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I would like to make some javascript functions that perform parametric map/reduce jobs in mongo, but I'm getting confused about the scoping of JavaScript. For example, the following code gives me counts of the "gender" variable; i.e. it will tell me how many "male" and "female" records I have:

// count categories
db.responses.mapReduce(
    function(){
        emit(this["gender"], {count: 1})
    }, function(state, values){
        var result = {count: 0};
        values.forEach(function(value) {
            result.count += value.count;
        });
        return result;
    }, {out: { inline : 1}}
);

This works perfectly fine. In the next step I would like to create a function that does this for an arbitrary property

function countCategories(item) { 
    function mapper(it){
        fn = function(){
            if(this[it]){
                emit(this[it], {count: 1});
            }
        };
        return fn;
    }(item); 
    var reducer = function(state, values){
        var result = {count: 0};
        values.forEach(function(value) {
            result.count += value.count;
        });
        return result;
    };
    var out = {out: { inline : 1}};
    var results = db.responses.mapReduce(
        mapper, 
        reducer, 
        out
    );
    return results;
}   

countCategories("gender")

However when I try:

countCategories("gender")
{
    "results" : [ ],
    "timeMillis" : 48,
    "counts" : {
        "input" : 2462,
        "emit" : 0,
        "reduce" : 0,
        "output" : 0
    },
    "ok" : 1,
}

The emit function has never been called. What has gone wrong here? My guess is something with the scoping of the emit function that mongo supplies, but I'm not quite sure why it is not being called, nor throwing an error.

share|improve this question
    
You should not need the closure at all, item is defined in the scope of countCategories already. Why don't you just assign the fn to mapper? –  Bergi Jul 27 '12 at 11:29
    
Cause that didn't work... I changed the question a bit by the way. –  Jeroen Jul 27 '12 at 11:38
    
Sure, that's wasn't intended to be a solution... –  Bergi Jul 27 '12 at 11:51
    

2 Answers 2

up vote 2 down vote accepted

From what I read in the docs, the scope of functions to be used in database command is not their default javascript scope, but can (and must, if needed) be set manually. So, it think this should work:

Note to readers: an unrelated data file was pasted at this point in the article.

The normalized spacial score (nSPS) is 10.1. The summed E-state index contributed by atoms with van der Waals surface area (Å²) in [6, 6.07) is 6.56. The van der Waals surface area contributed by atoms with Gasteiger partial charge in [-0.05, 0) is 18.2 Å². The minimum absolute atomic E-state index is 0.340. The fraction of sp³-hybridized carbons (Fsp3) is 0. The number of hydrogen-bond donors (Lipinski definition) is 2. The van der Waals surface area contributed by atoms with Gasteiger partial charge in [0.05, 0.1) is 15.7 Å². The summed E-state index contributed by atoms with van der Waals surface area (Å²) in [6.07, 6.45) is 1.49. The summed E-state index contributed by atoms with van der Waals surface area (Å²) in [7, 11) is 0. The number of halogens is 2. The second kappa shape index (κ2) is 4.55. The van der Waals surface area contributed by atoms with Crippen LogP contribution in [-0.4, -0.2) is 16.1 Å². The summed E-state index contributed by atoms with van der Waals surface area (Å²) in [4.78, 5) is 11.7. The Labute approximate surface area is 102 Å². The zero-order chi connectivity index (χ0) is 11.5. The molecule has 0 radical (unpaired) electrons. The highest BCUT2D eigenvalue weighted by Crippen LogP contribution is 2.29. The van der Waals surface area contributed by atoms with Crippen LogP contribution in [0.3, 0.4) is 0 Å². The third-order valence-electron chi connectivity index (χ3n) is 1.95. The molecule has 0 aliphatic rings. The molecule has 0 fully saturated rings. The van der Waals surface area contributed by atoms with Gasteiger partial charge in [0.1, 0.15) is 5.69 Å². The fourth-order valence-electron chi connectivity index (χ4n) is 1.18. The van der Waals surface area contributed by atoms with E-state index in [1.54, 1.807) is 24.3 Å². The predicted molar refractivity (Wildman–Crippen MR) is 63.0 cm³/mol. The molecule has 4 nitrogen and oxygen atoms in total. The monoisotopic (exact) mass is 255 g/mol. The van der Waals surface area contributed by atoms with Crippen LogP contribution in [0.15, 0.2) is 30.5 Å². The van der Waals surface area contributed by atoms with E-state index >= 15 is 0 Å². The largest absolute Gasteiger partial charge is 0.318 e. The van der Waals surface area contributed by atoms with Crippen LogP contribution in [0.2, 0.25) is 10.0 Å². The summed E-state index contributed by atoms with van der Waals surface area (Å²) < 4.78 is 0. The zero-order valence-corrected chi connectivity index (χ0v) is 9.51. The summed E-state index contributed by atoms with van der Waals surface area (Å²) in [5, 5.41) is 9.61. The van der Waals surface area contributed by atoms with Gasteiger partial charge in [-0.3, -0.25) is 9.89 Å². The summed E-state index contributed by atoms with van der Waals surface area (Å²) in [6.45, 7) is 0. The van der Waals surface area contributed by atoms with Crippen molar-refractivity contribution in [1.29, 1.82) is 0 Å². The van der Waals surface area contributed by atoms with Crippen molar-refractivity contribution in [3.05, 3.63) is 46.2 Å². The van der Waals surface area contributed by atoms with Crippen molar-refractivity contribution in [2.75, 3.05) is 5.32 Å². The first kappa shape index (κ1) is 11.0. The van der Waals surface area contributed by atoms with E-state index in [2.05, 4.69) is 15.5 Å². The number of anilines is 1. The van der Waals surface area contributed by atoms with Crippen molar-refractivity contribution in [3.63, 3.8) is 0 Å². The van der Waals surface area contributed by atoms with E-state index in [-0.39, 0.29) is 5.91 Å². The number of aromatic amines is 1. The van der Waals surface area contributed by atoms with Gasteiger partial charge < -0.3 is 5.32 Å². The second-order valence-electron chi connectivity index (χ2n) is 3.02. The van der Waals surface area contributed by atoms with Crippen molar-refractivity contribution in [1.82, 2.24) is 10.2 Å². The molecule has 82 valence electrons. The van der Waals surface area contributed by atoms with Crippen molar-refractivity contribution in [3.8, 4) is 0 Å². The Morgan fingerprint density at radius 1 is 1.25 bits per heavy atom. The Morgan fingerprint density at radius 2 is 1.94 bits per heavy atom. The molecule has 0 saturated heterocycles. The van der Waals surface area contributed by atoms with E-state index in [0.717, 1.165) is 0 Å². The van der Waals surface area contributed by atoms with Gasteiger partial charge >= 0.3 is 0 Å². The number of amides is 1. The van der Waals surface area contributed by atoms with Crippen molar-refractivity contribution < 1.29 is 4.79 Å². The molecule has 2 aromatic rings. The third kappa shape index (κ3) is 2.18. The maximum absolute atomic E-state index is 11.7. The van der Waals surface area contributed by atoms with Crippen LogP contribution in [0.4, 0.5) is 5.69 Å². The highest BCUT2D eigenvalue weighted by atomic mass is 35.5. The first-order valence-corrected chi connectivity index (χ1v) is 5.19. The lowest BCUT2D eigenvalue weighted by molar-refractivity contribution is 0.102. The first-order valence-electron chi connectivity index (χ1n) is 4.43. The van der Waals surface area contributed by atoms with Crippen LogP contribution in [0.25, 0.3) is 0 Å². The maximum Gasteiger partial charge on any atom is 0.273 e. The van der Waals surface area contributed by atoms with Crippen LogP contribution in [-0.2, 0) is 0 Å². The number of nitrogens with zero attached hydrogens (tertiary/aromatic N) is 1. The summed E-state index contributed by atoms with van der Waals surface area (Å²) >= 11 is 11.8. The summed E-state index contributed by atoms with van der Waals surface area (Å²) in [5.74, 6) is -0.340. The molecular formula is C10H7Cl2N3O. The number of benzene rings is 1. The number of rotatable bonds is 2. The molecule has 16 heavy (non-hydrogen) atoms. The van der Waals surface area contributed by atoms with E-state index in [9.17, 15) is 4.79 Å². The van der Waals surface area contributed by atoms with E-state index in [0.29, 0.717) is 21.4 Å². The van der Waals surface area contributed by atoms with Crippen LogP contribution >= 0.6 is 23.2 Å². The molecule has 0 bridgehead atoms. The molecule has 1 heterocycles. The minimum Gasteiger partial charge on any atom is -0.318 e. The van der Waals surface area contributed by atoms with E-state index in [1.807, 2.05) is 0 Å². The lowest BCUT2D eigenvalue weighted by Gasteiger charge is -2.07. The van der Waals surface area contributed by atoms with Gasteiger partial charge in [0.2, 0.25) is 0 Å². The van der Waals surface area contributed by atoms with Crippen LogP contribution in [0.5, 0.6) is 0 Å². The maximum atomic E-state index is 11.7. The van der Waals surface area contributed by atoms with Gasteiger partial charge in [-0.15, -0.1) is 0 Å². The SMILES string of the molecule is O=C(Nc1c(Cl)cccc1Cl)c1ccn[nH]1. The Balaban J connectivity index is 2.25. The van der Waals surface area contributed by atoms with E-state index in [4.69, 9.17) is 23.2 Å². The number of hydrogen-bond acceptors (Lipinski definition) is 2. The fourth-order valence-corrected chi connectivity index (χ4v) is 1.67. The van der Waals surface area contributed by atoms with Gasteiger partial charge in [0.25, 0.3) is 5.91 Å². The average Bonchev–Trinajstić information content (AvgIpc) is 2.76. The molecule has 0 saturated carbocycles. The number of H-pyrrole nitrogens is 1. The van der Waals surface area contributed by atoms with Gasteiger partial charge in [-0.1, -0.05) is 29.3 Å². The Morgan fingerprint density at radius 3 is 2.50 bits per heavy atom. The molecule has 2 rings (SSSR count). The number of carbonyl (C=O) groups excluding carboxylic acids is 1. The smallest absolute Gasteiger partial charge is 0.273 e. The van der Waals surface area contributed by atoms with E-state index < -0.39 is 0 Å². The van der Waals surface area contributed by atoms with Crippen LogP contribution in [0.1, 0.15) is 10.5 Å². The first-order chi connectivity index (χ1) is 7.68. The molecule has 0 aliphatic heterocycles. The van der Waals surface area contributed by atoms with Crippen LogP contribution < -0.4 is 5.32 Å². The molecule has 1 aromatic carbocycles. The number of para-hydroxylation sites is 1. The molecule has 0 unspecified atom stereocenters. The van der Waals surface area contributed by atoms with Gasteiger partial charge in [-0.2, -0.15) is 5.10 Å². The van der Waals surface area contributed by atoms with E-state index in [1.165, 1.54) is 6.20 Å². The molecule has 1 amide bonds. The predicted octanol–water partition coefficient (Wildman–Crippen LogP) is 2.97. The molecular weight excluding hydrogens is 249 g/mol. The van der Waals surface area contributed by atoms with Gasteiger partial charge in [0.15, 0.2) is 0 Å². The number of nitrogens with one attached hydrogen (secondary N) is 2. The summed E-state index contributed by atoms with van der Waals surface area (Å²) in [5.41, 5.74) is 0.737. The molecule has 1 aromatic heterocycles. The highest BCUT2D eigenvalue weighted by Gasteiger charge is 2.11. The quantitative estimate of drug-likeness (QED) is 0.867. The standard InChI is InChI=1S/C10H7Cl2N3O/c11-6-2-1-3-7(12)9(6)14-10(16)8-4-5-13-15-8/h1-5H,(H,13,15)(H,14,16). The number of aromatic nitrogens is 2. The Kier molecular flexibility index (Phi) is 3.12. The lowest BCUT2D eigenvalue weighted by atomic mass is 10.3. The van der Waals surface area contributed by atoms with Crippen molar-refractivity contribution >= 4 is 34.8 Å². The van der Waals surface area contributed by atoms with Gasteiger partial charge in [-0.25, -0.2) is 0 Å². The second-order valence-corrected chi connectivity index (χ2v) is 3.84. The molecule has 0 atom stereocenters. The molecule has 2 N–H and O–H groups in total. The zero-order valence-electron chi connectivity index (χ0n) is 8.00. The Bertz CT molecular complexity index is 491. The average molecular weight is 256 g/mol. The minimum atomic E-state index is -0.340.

var mapper = function(){
    if(item in this){
        emit(this[item], {count: 1});
    }
};
...
db.responses.mapReduce(
    mapper, 
    reducer, 
    {
       out: {"inline": 1},
       scope: {"item": item}
    }
);
share|improve this answer

I think you have a problem in the declaration of mapper:

Your code:

function mapper(it){
    fn = function(){
        if(this[it]){
            emit(this[it], {count: 1});
        }
    };
    return fn;
}(item); 

Is equivalent, due to the JavaScript syntax/hoisting/semicolon insertion stuff, to:

function mapper(it){
    fn = function(){
        if(this[it]){
            emit(this[it], {count: 1});
        }
    };
    return fn;
}

item; 

Your function statement declares a function that you want to execute immediately, but you don't.

And item; on it's own like that is perfectly ok JavaScript. It doesn't do anything, but it's valid. (Like "use strict";)

What you want is a function expression :

var mapper = (function (it){
    fn = function(){
        if(this[it]){
            emit(this[it], {count: 1});
        }
    };
    return fn;
})(item); 

The important part here is not having function at the start of line by itself. The () around the function expression aren't required, but it indicates that you execute the function immediately. They would be required if you didn't assign to a variable; to avoid starting a line with function.

share|improve this answer
    
He had this before - does not work. –  Bergi Jul 27 '12 at 12:19
    
@Bergi Well, at least this explains why you're not getting any errors. A lot of the inner functions fn are being created and tossed away without ever being called. –  Odalrick Jul 27 '12 at 12:28
    
I think the underlying problem here is that mongo is messing with the environment of the function to inject the emit() function in it's scope somehow. –  Jeroen Jul 27 '12 at 17:28

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